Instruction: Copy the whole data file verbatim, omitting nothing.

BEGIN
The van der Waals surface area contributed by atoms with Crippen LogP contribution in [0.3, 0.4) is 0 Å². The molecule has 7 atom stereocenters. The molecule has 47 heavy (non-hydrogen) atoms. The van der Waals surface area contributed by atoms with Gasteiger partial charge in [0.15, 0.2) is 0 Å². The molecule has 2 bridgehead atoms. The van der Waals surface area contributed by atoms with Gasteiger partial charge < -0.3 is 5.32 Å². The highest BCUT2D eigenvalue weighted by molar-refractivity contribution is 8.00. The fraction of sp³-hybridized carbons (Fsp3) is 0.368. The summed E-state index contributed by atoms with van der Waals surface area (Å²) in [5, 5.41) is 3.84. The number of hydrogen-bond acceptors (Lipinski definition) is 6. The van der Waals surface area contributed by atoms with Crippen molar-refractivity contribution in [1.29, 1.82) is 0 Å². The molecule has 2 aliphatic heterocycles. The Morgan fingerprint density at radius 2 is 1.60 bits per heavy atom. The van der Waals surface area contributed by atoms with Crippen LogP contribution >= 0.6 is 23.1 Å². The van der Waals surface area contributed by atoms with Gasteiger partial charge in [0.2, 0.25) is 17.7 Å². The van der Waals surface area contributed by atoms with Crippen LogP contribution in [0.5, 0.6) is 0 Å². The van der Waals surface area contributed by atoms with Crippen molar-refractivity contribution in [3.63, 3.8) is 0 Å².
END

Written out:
The van der Waals surface area contributed by atoms with Crippen LogP contribution in [0.3, 0.4) is 0 Å². The molecule has 7 atom stereocenters. The molecule has 47 heavy (non-hydrogen) atoms. The van der Waals surface area contributed by atoms with Gasteiger partial charge in [0.15, 0.2) is 0 Å². The molecule has 2 bridgehead atoms. The van der Waals surface area contributed by atoms with Gasteiger partial charge < -0.3 is 5.32 Å². The highest BCUT2D eigenvalue weighted by molar-refractivity contribution is 8.00. The fraction of sp³-hybridized carbons (Fsp3) is 0.368. The summed E-state index contributed by atoms with van der Waals surface area (Å²) in [5, 5.41) is 3.84. The number of hydrogen-bond acceptors (Lipinski definition) is 6. The van der Waals surface area contributed by atoms with Crippen molar-refractivity contribution in [1.29, 1.82) is 0 Å². The molecule has 2 aliphatic heterocycles. The Morgan fingerprint density at radius 2 is 1.60 bits per heavy atom. The van der Waals surface area contributed by atoms with Crippen LogP contribution >= 0.6 is 23.1 Å². The van der Waals surface area contributed by atoms with Gasteiger partial charge in [0.2, 0.25) is 17.7 Å². The van der Waals surface area contributed by atoms with Crippen LogP contribution in [0.5, 0.6) is 0 Å². The van der Waals surface area contributed by atoms with Crippen molar-refractivity contribution in [3.63, 3.8) is 0 Å².